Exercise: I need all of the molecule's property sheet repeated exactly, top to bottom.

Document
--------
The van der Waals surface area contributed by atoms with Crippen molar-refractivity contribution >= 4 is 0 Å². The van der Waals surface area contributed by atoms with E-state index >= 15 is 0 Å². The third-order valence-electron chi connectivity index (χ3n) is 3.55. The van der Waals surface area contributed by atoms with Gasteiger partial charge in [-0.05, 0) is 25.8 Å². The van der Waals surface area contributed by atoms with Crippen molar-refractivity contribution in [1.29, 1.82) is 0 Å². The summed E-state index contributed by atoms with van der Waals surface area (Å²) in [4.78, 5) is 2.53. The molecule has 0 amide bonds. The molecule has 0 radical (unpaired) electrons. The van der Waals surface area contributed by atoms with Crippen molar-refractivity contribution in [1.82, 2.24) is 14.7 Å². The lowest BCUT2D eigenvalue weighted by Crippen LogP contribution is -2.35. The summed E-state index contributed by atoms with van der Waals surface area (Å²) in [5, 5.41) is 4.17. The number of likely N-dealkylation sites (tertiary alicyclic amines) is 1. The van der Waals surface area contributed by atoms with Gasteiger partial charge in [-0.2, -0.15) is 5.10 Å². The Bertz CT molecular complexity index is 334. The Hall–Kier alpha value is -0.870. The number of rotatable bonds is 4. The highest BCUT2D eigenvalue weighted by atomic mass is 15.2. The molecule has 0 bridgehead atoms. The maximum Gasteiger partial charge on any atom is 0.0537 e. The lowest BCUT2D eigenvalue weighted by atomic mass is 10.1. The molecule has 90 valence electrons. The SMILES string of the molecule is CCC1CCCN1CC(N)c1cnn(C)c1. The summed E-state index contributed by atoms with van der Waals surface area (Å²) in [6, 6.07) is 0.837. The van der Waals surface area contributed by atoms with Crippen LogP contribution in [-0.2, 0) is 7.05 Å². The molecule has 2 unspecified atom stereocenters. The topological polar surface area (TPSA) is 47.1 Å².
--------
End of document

The van der Waals surface area contributed by atoms with Crippen molar-refractivity contribution >= 4 is 0 Å². The van der Waals surface area contributed by atoms with E-state index >= 15 is 0 Å². The third-order valence-electron chi connectivity index (χ3n) is 3.55. The van der Waals surface area contributed by atoms with Gasteiger partial charge in [-0.05, 0) is 25.8 Å². The van der Waals surface area contributed by atoms with Crippen molar-refractivity contribution in [1.29, 1.82) is 0 Å². The summed E-state index contributed by atoms with van der Waals surface area (Å²) in [4.78, 5) is 2.53. The molecule has 0 amide bonds. The molecule has 0 radical (unpaired) electrons. The van der Waals surface area contributed by atoms with Crippen molar-refractivity contribution in [1.82, 2.24) is 14.7 Å². The lowest BCUT2D eigenvalue weighted by Crippen LogP contribution is -2.35. The summed E-state index contributed by atoms with van der Waals surface area (Å²) in [5, 5.41) is 4.17. The number of likely N-dealkylation sites (tertiary alicyclic amines) is 1. The van der Waals surface area contributed by atoms with Gasteiger partial charge in [-0.2, -0.15) is 5.10 Å². The Bertz CT molecular complexity index is 334. The Hall–Kier alpha value is -0.870. The number of rotatable bonds is 4. The highest BCUT2D eigenvalue weighted by atomic mass is 15.2. The molecule has 0 bridgehead atoms. The maximum Gasteiger partial charge on any atom is 0.0537 e. The lowest BCUT2D eigenvalue weighted by atomic mass is 10.1. The molecule has 90 valence electrons. The SMILES string of the molecule is CCC1CCCN1CC(N)c1cnn(C)c1. The summed E-state index contributed by atoms with van der Waals surface area (Å²) in [6, 6.07) is 0.837. The van der Waals surface area contributed by atoms with Crippen LogP contribution in [-0.2, 0) is 7.05 Å². The molecule has 2 unspecified atom stereocenters. The topological polar surface area (TPSA) is 47.1 Å².